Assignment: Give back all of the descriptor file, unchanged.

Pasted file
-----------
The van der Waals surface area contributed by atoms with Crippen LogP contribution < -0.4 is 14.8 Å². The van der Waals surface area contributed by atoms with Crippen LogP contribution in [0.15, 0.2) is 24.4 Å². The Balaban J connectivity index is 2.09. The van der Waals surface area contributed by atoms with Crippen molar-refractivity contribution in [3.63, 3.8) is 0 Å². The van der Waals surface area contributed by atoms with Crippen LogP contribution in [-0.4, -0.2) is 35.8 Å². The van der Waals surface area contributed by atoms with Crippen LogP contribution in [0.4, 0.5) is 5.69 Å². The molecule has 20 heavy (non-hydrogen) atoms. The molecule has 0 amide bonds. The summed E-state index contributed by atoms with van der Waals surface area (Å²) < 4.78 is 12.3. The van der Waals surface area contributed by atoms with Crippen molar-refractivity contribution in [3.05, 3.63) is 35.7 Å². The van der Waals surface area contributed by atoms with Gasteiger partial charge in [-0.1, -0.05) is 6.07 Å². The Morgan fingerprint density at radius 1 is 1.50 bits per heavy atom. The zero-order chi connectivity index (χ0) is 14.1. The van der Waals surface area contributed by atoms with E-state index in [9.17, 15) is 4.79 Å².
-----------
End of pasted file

The van der Waals surface area contributed by atoms with Crippen LogP contribution < -0.4 is 14.8 Å². The van der Waals surface area contributed by atoms with Crippen LogP contribution in [0.15, 0.2) is 24.4 Å². The Balaban J connectivity index is 2.09. The van der Waals surface area contributed by atoms with Crippen molar-refractivity contribution in [3.63, 3.8) is 0 Å². The van der Waals surface area contributed by atoms with Crippen LogP contribution in [-0.4, -0.2) is 35.8 Å². The van der Waals surface area contributed by atoms with Crippen LogP contribution in [0.4, 0.5) is 5.69 Å². The molecule has 20 heavy (non-hydrogen) atoms. The molecule has 0 amide bonds. The summed E-state index contributed by atoms with van der Waals surface area (Å²) < 4.78 is 12.3. The van der Waals surface area contributed by atoms with Crippen molar-refractivity contribution in [3.05, 3.63) is 35.7 Å². The van der Waals surface area contributed by atoms with Gasteiger partial charge in [-0.1, -0.05) is 6.07 Å². The Morgan fingerprint density at radius 1 is 1.50 bits per heavy atom. The zero-order chi connectivity index (χ0) is 14.1. The van der Waals surface area contributed by atoms with E-state index in [9.17, 15) is 4.79 Å².